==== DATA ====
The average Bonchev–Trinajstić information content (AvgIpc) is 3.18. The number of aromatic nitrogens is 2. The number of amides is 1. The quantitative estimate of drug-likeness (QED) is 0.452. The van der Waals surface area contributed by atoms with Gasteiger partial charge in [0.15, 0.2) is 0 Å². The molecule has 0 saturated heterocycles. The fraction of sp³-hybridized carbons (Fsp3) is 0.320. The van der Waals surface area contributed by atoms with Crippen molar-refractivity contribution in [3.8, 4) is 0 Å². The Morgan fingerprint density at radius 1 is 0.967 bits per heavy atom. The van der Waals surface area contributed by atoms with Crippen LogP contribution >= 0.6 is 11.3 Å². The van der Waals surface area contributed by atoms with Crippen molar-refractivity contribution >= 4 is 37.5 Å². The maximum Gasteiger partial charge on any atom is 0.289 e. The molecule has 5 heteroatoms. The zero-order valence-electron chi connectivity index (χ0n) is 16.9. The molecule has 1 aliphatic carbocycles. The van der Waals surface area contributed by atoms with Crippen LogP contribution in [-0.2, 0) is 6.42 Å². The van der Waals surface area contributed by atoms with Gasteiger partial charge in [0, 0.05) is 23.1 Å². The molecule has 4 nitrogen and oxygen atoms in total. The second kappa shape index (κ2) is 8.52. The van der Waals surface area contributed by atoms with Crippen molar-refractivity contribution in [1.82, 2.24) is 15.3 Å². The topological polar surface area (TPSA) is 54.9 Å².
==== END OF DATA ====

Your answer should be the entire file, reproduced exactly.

The average Bonchev–Trinajstić information content (AvgIpc) is 3.18. The number of aromatic nitrogens is 2. The number of amides is 1. The quantitative estimate of drug-likeness (QED) is 0.452. The van der Waals surface area contributed by atoms with Gasteiger partial charge in [0.15, 0.2) is 0 Å². The molecule has 0 saturated heterocycles. The fraction of sp³-hybridized carbons (Fsp3) is 0.320. The van der Waals surface area contributed by atoms with Crippen molar-refractivity contribution in [3.8, 4) is 0 Å². The Morgan fingerprint density at radius 1 is 0.967 bits per heavy atom. The van der Waals surface area contributed by atoms with Crippen LogP contribution >= 0.6 is 11.3 Å². The van der Waals surface area contributed by atoms with Crippen molar-refractivity contribution >= 4 is 37.5 Å². The maximum Gasteiger partial charge on any atom is 0.289 e. The molecule has 5 heteroatoms. The zero-order valence-electron chi connectivity index (χ0n) is 16.9. The molecule has 1 aliphatic carbocycles. The van der Waals surface area contributed by atoms with Crippen LogP contribution in [-0.2, 0) is 6.42 Å². The van der Waals surface area contributed by atoms with Gasteiger partial charge in [0, 0.05) is 23.1 Å². The molecule has 4 nitrogen and oxygen atoms in total. The second kappa shape index (κ2) is 8.52. The van der Waals surface area contributed by atoms with Crippen molar-refractivity contribution in [1.82, 2.24) is 15.3 Å². The topological polar surface area (TPSA) is 54.9 Å².